Software scalability for these large SMP machines has historically been obtained through rigorous focus on intra-machine scalability within one large instance of the application within a single operating system. A good example is a one-tier enterprise application such as SAP. The original version of SAP used a single and large monolithic application server. The application instance obtains its parallelism from the many concurrent requests from users. Providing there are no major serialization points between the users, the application will naturally scale. The focus on scaling these applications has been to remove these serialization points within the applications.
More recently, because of the economics of low-end systems, the focus has been on leveraging inter-machine scaling, using low-cost commodity one- to two-processor servers. Some applications can be made to scale without requiring large, expensive SMP systems by running multiple instances in parallel on separate one- to two-processor systems, resulting in good overall throughput. Applications can be designed to scale this way by moving all shared state to a shared back-end service, like a database. Many one- to two-processor systems are configured as mid-tier application servers, communicating to an intra-machine scaled database system. The shift in focus to one- to two-processor hardware has removed much of the pressure to design intra-machine scalability into the software.
The compelling features of CMP—low power, extreme density, and high throughput—match this space well, mandating a revised focus on intra-machine scalability.
The most significant impact for application developers is the requirement to scale. The minimum scaling requirement has been raised from 1-4 processors to 32 today, and will likely increase again in the near future.
Engineering scalable code is challenging, but the performance wins are huge. The data in the scaling curves for Oracle and DB2 in figure 4 show the rewards, from a great deal of performance tuning to optimization for scaling. According to Amdahl’s law, scaling software requires minimization of the serial fraction of the workload. In many commercial systems, natural parallelism comes from the many concurrent users of the system.
The simple first-order scaling bottlenecks (those with a large serial fraction) typically come from contention for shared resources, such as:
The more interesting problems result from intrinsic application design. These problems manifest from serial operations within the application or the operating environment. They are often much harder to identify without good observation tools, because rather than showing up as an easy-to-detect overloaded resource (such as out of CPU), they often exhibit growing amounts of idle resource as load is increased.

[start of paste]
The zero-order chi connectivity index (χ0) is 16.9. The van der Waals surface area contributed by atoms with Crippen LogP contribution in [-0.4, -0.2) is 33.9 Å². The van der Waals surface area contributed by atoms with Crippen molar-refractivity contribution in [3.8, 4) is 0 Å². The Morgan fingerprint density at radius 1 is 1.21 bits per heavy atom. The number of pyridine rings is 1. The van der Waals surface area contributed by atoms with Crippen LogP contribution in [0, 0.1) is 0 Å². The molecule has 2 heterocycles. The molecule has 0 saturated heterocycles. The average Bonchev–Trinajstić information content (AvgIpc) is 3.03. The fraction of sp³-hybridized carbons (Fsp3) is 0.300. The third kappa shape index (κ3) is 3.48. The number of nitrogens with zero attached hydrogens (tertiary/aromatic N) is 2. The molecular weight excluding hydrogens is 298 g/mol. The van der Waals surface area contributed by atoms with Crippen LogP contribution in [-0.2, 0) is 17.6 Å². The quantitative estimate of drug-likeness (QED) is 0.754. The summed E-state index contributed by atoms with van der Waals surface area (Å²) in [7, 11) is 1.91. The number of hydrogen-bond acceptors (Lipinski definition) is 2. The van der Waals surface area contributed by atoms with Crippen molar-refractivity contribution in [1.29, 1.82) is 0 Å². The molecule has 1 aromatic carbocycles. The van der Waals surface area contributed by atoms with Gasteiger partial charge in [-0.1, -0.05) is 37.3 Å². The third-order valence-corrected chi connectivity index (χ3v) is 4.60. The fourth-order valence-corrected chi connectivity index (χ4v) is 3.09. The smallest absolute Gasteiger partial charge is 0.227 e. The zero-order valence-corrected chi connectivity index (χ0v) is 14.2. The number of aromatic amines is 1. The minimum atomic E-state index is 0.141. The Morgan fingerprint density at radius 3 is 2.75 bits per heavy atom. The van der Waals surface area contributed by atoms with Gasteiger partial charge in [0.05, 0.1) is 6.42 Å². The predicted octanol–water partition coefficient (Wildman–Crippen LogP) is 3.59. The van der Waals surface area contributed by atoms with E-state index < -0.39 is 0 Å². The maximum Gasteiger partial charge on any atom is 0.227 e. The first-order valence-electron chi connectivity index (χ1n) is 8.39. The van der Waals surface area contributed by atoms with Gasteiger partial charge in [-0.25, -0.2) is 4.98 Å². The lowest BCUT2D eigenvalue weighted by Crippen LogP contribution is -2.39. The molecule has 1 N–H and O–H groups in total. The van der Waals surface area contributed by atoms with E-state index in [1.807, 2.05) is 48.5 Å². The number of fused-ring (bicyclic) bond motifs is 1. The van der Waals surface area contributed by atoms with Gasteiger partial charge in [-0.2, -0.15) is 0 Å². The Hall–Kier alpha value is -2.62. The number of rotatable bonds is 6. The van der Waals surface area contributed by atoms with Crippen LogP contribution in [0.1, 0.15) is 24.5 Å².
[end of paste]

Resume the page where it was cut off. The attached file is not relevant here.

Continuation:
Here’s a common example. We were recently asked to help with a scaling problem on a large online e-commerce system. The application consisted of thousands of users performing payment transactions from a Web application. As load increased, the latency became unacceptable. The application was running on a large SMP system and database, both of which were known to scale well. There was no clear indicator of where in the system the problem occurred. As load was increased, the system CPU resources became more idle. It turned out that there was a single table at the center of all the updates, and the locking strategy for the table became the significant serial fraction of the workload. User transactions were simply waiting for updates to the table. The solution was to break up the table so that concurrent inserts could occur, thus reducing the serial fraction and increasing scalability.
For CMP, we need to pay attention to what might limit scaling within one application instance, since we now need to scale in the order of tens of threads, increasing to the order of 100 in the near future.
Many middleware applications (such as databases, application servers, or transaction systems) require special attention to scale. Here are a few of the common techniques that may serve as a general guideline.
Scalable algorithms. Many algorithms become less efficient as the size of the problem set increases. For example, an algorithm that searches for an object using a linear list will increase the amount of CPU required as the size of the list increases, potentially at a super-linear rate. Selecting good algorithms that optimize for the common case is of key importance.
Locking. Locking strategies have significant impact on scalability. As concurrency increases, the number of threads attempting to lock an object or region increases, resulting in compounding contention as the lock becomes “hotter.” In modern systems, an optimal approach is to provide fine-grained locking using a lock per object where possible. There are also several approaches to making the reader side of code lock-free at the expense of some memory waste or increased writer-side cost.
Cache line sharing. Multiprocessor and CMP systems use hardware coherency algorithms to keep data consistent between different pipelines. This can have a significant effect on scaling. For example, a latency penalty may result if one processor updates a memory object within its cache, which is also accessed from another processor. The cache location will be invalidated because of the cache coherency hardware protocol, which ensures only one version of the data exists. In a CMP system, multiple threads typically access a single first-level cache; thus, colocating data that will be accessed within a single core may be appropriate.
Pools of worker threads. A good approach for concurrency is to use a pool of worker threads; a general-purpose, multithreaded engine can be used to process an aggregate set of work events. Using this model, an application gives discrete units of work to the engine and lets the engine process them in parallel. The worker pool provides a flexible mechanism to balance the work events across multiple processors or hardware threads. The operating system can automatically tune the concurrency of the application to meet the topology of the underlying hardware architecture.